Back to bottles, and this is the new Candea bottle. It has a battery and LED light integrated into the base and is meant to provide extra visibility when cycling after dark. The battery lasts a claimed 300 hours and it’ll cost £19.99.
It’s still pretty cold first things in the morning, and if you like to take a warm drink, like hot tea, on a bike ride, this Deboyo Stainless Steel (£24.99) is a thermal flask that’ll fit right into a regular bottle cage.
This is the new Electron+ from Ridgeback, one of two new e-bikes now available from the British company. This one costs £2,199 and uses an Alfine gear hub, the £1,999 Electron using a Nexus hub, the main difference between the two models.
The Electron has been a hybrid model in the company’s range for many years, and is being used for their new e-bikes. The bike is clearly inspired by European e-bikes with a step-through frame design, making it ideal for urban riding. Inside the belly of the frame is a Shimano STePS DU-E6001 drive unit and battery.
Shimano launched STePS (Shimano Total Electric Power System), a dedicated e-bike groupset, last year and features an integrated power and transmission solution, with a claimed 3.1kg weight. Maximum range is a claimed 120km when in eco mode, with normal mode offering 100km and high mode 80km.
The motor tops out at 25km/h. The 11.6Ah Li-Ion battery battery has a 418Wh capacity and takes 4-hours to charge, and is good for 1,000 charge cycles.
Hump have a new range of jackets out for 2015, available in long sleeve jackets, jerseys and gilets, and for men and women.
What do you think?
Lock company Kryptonite showed their Messenger collection, with the Messenger Mini and Mini+ which can be used together to ensure your bike is securely locked.
They also showed the Security WheelNutz. Quite simply, they’re wheel nuts that you attach to the front skewer and prevents the front wheel being whipped out. A pair costs £24.99.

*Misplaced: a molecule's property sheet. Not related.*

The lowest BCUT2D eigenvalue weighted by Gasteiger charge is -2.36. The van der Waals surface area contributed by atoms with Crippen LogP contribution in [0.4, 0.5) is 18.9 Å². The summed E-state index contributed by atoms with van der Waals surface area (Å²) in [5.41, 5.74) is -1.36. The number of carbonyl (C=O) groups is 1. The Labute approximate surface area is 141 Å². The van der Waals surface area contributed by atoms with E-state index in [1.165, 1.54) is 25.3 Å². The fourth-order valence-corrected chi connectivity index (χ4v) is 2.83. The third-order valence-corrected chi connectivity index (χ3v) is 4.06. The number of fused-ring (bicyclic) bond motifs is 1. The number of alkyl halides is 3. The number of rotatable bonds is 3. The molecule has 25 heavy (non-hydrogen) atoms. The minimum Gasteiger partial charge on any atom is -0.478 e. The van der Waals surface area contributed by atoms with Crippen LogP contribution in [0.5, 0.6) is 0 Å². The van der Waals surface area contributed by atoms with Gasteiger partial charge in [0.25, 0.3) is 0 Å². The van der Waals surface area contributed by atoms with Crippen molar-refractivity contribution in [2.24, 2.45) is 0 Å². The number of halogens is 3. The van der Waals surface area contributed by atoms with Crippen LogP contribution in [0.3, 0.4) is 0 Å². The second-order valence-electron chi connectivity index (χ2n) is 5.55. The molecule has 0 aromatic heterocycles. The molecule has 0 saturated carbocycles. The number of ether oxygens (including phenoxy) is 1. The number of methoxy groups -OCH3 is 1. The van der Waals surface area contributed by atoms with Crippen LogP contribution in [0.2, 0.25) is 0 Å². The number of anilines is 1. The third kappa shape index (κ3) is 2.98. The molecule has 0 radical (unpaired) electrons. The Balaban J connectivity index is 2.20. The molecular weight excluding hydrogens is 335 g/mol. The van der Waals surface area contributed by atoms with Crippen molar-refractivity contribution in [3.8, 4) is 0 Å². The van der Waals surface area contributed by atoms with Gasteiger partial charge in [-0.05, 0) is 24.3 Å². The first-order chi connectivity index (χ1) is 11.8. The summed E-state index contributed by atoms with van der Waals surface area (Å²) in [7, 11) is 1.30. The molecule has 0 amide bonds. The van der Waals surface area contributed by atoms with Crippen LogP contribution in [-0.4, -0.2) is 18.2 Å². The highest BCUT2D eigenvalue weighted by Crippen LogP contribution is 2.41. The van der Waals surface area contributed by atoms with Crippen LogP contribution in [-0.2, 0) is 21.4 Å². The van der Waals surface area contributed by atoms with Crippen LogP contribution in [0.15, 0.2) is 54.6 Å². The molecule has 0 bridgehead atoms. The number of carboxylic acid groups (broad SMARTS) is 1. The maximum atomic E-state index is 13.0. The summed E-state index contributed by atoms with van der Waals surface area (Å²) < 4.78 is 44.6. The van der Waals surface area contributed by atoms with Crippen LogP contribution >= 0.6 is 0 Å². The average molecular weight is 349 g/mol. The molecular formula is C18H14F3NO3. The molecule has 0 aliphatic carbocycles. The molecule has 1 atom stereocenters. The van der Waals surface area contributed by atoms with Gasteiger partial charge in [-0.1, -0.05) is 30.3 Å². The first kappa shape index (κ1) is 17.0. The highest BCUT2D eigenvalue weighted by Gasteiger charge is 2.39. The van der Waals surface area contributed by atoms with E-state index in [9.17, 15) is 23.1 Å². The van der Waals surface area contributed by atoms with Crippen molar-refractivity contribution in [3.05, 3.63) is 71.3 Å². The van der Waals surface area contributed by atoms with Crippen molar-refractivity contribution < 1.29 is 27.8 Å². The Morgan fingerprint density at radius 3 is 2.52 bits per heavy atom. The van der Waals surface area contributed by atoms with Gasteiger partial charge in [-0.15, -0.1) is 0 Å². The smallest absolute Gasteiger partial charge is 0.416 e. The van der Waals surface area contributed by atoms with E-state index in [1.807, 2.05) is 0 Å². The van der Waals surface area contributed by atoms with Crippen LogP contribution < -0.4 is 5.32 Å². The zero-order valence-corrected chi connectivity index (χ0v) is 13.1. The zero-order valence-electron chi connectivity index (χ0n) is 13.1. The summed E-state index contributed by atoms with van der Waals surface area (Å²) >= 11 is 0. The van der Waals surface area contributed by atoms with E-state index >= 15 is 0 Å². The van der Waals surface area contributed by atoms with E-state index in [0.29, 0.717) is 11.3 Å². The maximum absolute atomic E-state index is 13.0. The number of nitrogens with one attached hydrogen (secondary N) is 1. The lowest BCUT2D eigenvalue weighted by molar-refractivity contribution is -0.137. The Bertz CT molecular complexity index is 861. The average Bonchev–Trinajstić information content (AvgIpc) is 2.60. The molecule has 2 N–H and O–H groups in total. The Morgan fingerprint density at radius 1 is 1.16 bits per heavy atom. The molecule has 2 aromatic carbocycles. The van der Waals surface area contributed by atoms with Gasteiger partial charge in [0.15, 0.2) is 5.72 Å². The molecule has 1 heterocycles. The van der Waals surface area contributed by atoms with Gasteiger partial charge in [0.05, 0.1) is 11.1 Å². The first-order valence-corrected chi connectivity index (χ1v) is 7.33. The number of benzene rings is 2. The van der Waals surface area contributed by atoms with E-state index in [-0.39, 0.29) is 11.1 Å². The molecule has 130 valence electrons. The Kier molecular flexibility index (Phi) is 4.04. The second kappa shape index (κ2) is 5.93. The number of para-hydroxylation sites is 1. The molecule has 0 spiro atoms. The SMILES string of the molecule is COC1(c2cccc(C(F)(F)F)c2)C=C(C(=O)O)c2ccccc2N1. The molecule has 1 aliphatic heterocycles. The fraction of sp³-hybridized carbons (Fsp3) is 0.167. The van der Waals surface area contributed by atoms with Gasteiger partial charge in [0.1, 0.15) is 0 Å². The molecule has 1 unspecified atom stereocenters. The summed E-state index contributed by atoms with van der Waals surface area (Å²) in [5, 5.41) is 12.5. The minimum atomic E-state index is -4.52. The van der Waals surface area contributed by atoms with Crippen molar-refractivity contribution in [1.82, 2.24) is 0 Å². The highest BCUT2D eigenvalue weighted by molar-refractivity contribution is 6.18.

Lazer were keen to show us their new MOi women’s helmets, which cover a range of prices and includes this range-topping Cosmos at £199.99. That price includes the aeroshell that you can see in the picture.
As well as the promised aero gains, it’s useful for keeping wind, rain and snow out of the many vents, and can be easily removed for warmer weather riding. The MOi range starts from just £29.99 and there’s a choice of colours. All the helmets are packed with the same technology found in the men’s helmets, including the unique RollSys retention system.
Madison’s line of clothing continues to expand and they have quite a few nice looking garments coming out this spring. Most of the road racing clothing has been influenced by the demands of the Madison-Genesis race team, and they’ve been involved in the development and testing of the new clothing.
Heading up the new range is the Road Race Light jersey. It’s made from a very lightweight and breathable fabric and intended for the hottest days. It’s been constructed using bonded seams, lighter than regular stitched seams. There are on-trend wide and long cuffs with a silicone gripper tape inside.
The price hasn’t been confirmed yet, but it should cost about £75-80.
To go with the new jersey are these bib shorts. They’re made from a similar lightweight fabric with a dense weave fabric and dual density padded insert, designed not for long days in the saddle but short blasts and races. There are a smattering of discrete black reflective details. They’ll cost £90 when they’re available later this year.
Looking further ahead, the clothing brand are working on some interesting autumn and winter garments. This is the Optimum jersey and is their take on the iconic Castelli Gabba jersey, with a 4-way stretch and waterproof fabric, but no taped seams so they’re not calling it a waterproof top, but like the Gabba should keep the worst of the bad weather out.
It has a dropped tail to protect lower back and top of the bottom from rear wheel road spray.
Lastly, this is the Sportive Jacket. It costs £89.99 and features removable sleeves giving you the versatility to adapt to changing conditions. It’s available in two colours, black/red and black/yellow, and has lots of reflective details.
David has worked on the road.cc tech team since July 2012. Previously he was editor of Bikemagic.com and before that staff writer at RCUK. He's a seasoned cyclist of all disciplines, from road to mountain biking, touring to cyclo-cross, he only wishes he had time to ride them all. He's mildly competitive, though he'll never admit it, and is a frequent road racer but is too lazy to do really well. He currently resides in the Cotswolds.